The Fourth of July is over, so summer’s almost gone. Close on its heels comes the first day of school. Here in the South, day one begins as early as August 1, and this year our local system starts on August 8. 

When looking forward to a new year, teachers both young and seasoned anticipate the blend of youngsters they will face that very first day. At that moment, the blend of personalities coming through your door will create a classroom atmosphere that will determine how the year will play out.

There is the shy, inattentive youngster—taking everything in, feeling inadequate, and questioning whether she is ever right. There is the overly self-confident youngster, sure only her way is the right one. The loud and bombastic character makes his voice an imprint in the class community. The opinionated student knows he’s always right and his way is to be known. Then there is the tormented soul, who never agrees with anyone. The impulsive but creative student thinks out of the box and shows an understanding beyond all others. These are the many faces of our youngsters with ADHD. Each contributes his or her own uniqueness. Each has a radar of sensitivity that questions himself or herself but defends others.

You, as their teacher, have the job of creating a warm atmosphere. You strive for an environment that exudes acceptance of others, an understanding of differences, with tolerance and forgiveness. It is your job to see that all your students are supported and honored for the gifts they bring, that they are safe to explore the unlearned and unknown.

I have a challenge for you… begin your year with Rachel’s Challenge.

Rachel’s mission, and now that of her family, is “to inspire, equip and empower every person to create a permanent positive cultural change in their school, business and community by starting a chain reaction of kindness and compassion.… If one person can go out of their way to show compassion it will create a chain reaction…”

This activity is simple. Use it instead of asking your class to write the traditional return to school piece describing their summer vacation or activities. Ask instead for each child to record those acts of kindness they did for others. Hand out colored paper strips preferably printed with Rachel’s Challenge – My Act of Kindness and Compassion.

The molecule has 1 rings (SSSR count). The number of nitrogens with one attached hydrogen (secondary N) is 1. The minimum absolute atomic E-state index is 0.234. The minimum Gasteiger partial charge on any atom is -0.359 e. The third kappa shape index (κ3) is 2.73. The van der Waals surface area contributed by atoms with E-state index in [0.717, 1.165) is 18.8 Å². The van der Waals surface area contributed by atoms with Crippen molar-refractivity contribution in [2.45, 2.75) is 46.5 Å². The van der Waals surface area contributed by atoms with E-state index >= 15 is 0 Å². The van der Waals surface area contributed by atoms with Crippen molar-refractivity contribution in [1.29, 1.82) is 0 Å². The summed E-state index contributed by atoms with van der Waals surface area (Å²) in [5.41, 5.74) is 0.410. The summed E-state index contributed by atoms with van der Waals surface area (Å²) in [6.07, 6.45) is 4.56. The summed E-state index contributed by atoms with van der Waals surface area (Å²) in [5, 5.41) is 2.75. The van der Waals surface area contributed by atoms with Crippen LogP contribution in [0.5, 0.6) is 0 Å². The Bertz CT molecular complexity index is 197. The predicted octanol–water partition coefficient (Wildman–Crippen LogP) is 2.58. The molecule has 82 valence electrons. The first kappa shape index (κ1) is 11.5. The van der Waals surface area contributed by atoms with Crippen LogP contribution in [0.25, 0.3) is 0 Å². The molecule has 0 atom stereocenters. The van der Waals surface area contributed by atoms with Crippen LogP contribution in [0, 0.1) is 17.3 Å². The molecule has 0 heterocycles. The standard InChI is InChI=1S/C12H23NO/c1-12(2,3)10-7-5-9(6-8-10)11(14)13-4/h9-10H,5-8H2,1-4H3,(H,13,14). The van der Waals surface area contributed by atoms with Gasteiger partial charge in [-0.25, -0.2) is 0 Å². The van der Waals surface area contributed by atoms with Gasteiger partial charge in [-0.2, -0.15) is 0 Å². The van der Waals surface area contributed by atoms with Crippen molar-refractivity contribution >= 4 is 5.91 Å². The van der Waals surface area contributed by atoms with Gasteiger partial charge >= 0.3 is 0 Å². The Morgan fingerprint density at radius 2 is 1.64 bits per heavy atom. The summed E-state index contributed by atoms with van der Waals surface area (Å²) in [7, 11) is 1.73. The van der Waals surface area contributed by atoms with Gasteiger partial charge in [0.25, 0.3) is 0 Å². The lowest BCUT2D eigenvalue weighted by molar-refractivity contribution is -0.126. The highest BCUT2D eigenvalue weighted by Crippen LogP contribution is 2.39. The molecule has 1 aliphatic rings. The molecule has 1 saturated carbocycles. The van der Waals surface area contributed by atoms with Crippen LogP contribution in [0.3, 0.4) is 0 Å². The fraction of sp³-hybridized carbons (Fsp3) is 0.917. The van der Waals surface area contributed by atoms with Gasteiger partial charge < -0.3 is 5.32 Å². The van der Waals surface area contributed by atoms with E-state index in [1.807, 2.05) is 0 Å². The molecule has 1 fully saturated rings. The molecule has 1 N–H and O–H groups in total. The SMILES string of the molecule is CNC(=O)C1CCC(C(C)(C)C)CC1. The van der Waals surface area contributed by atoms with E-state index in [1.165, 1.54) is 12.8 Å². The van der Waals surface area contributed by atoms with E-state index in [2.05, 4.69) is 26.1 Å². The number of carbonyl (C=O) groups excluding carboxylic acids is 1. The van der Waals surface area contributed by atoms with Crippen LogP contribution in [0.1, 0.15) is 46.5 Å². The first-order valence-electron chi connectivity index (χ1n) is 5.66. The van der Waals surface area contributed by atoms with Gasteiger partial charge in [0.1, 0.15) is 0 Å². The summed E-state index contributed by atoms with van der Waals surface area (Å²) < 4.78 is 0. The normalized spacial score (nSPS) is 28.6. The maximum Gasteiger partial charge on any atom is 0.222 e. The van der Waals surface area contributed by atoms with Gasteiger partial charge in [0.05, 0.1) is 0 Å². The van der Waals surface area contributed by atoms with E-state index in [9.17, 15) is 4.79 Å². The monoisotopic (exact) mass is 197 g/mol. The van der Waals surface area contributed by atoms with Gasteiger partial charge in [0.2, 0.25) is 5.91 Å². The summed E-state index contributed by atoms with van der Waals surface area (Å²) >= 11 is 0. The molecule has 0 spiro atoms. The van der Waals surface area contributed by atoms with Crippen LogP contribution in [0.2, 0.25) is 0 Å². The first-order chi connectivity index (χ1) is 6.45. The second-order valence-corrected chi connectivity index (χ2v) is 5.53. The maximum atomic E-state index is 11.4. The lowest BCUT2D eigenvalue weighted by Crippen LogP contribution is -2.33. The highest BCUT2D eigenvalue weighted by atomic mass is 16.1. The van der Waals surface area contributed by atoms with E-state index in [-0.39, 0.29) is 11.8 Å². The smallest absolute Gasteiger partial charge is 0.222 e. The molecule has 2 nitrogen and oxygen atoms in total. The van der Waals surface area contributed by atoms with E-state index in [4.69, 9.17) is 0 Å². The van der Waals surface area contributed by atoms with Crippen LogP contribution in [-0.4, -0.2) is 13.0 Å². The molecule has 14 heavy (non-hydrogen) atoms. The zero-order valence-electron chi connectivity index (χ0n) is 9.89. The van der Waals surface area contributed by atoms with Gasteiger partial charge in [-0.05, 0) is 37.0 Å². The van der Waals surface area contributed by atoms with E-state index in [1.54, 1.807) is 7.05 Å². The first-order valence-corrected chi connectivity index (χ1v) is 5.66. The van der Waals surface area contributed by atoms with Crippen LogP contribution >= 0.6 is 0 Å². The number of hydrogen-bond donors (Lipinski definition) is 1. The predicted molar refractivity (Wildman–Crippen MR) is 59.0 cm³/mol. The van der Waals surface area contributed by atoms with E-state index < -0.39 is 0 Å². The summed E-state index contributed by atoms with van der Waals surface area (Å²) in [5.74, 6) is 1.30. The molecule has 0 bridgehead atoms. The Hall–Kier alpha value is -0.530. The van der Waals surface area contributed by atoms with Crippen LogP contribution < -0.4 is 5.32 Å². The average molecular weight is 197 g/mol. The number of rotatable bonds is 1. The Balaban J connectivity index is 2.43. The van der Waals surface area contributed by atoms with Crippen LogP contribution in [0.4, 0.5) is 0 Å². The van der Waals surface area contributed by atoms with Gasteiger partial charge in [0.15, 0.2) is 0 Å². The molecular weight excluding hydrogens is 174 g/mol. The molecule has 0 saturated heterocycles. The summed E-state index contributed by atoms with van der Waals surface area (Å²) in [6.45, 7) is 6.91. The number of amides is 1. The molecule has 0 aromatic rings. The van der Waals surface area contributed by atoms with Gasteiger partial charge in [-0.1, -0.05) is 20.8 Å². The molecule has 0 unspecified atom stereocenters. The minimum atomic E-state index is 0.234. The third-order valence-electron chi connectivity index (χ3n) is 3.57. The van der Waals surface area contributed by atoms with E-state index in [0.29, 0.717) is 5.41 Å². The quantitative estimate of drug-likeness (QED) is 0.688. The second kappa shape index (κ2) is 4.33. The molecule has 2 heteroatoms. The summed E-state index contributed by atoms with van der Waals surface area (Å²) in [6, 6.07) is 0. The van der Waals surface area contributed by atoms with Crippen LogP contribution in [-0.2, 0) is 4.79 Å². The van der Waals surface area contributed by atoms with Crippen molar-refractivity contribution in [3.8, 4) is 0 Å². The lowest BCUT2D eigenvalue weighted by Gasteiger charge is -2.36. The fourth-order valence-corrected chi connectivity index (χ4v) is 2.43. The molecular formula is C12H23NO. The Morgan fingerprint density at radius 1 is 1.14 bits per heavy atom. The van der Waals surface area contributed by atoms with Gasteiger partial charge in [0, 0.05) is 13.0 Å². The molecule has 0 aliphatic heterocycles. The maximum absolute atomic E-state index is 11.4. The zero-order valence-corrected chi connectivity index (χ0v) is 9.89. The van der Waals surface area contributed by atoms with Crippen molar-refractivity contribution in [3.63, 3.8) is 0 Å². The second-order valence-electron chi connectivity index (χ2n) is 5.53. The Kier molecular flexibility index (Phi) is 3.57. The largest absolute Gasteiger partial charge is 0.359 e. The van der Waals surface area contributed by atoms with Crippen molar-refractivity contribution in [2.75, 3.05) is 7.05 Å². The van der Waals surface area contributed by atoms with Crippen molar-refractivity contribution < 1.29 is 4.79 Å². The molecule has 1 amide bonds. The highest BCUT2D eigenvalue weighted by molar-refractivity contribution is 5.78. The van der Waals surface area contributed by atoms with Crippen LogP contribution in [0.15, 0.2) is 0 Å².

If your students are more mature, copy out some of Rachel’s statements from her website that share her philosophy of life. Paste these strips into rings, joining them into a chain much like we often do to decorate for holidays and celebration.

Record your own acts of kindness and how you show tolerance of others, how helpfulness becomes a gift. Starting your class on this road to discovery, the chain then becomes a constant reminder of all the acts of kindness and compassion streaming from your classroom.

You may choose to have the students tell about their acts out loud, sign them or not, depending on the nature of the group and your own comfort zone.  But be sure to start your year with positive affirmations.

By now you are probably asking, Who in the world is Rachel? Rachel Joy Scott, age 17, was the first victim of the Columbine High School attack on  April 20, 1999. 

This probably happened before your students were born, and certainly was an incident that should never have happened. Two boys, reacting to negative pressure and bullying had the Columbine High School on lockdown as they went on a shooting spree, leaving death and destruction in their wake. Something good has come of that tragic event, however.